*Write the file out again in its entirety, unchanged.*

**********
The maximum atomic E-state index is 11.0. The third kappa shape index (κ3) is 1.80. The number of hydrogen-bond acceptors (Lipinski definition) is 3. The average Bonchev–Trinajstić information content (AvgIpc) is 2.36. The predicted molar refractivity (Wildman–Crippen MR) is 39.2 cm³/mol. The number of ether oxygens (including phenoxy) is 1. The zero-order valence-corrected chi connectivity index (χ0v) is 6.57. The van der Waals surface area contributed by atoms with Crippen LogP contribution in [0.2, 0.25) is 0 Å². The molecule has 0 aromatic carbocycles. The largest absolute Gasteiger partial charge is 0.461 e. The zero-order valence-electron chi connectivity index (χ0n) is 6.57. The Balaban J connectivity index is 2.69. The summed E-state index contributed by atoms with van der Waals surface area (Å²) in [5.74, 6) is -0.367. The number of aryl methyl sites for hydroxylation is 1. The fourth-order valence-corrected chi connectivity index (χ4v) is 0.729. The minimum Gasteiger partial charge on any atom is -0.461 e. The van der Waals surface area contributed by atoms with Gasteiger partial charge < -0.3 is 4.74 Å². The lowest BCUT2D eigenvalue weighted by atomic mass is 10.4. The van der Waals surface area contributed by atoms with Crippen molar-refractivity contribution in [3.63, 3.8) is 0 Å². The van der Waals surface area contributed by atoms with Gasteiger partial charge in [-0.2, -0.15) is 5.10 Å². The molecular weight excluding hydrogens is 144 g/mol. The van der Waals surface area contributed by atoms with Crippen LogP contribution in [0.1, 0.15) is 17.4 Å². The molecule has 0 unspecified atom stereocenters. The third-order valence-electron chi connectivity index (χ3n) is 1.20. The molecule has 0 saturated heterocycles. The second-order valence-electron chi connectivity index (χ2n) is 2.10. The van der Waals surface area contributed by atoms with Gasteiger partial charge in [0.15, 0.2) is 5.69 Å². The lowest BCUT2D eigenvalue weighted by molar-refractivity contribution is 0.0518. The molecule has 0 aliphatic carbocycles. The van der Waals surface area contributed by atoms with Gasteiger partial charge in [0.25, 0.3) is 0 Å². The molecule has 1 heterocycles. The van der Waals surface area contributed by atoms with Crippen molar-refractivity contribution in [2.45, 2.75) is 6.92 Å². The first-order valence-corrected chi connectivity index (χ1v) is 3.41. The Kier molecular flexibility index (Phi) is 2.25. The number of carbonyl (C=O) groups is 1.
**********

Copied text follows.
The maximum atomic E-state index is 11.0. The third kappa shape index (κ3) is 1.80. The number of hydrogen-bond acceptors (Lipinski definition) is 3. The average Bonchev–Trinajstić information content (AvgIpc) is 2.36. The predicted molar refractivity (Wildman–Crippen MR) is 39.2 cm³/mol. The number of ether oxygens (including phenoxy) is 1. The zero-order valence-corrected chi connectivity index (χ0v) is 6.57. The van der Waals surface area contributed by atoms with Crippen LogP contribution in [0.2, 0.25) is 0 Å². The molecule has 0 aromatic carbocycles. The largest absolute Gasteiger partial charge is 0.461 e. The zero-order valence-electron chi connectivity index (χ0n) is 6.57. The Balaban J connectivity index is 2.69. The summed E-state index contributed by atoms with van der Waals surface area (Å²) in [5.74, 6) is -0.367. The number of aryl methyl sites for hydroxylation is 1. The fourth-order valence-corrected chi connectivity index (χ4v) is 0.729. The minimum Gasteiger partial charge on any atom is -0.461 e. The van der Waals surface area contributed by atoms with Gasteiger partial charge < -0.3 is 4.74 Å². The lowest BCUT2D eigenvalue weighted by atomic mass is 10.4. The van der Waals surface area contributed by atoms with Crippen molar-refractivity contribution in [3.63, 3.8) is 0 Å². The van der Waals surface area contributed by atoms with Gasteiger partial charge in [-0.2, -0.15) is 5.10 Å². The molecular weight excluding hydrogens is 144 g/mol. The van der Waals surface area contributed by atoms with Crippen LogP contribution in [0.1, 0.15) is 17.4 Å². The molecule has 0 unspecified atom stereocenters. The third-order valence-electron chi connectivity index (χ3n) is 1.20. The molecule has 0 saturated heterocycles. The second-order valence-electron chi connectivity index (χ2n) is 2.10. The van der Waals surface area contributed by atoms with Gasteiger partial charge in [0.15, 0.2) is 5.69 Å². The lowest BCUT2D eigenvalue weighted by molar-refractivity contribution is 0.0518. The molecule has 0 aliphatic carbocycles. The van der Waals surface area contributed by atoms with Gasteiger partial charge in [0.25, 0.3) is 0 Å². The molecule has 1 heterocycles. The van der Waals surface area contributed by atoms with Crippen molar-refractivity contribution in [2.45, 2.75) is 6.92 Å². The first-order valence-corrected chi connectivity index (χ1v) is 3.41. The Kier molecular flexibility index (Phi) is 2.25. The number of carbonyl (C=O) groups is 1.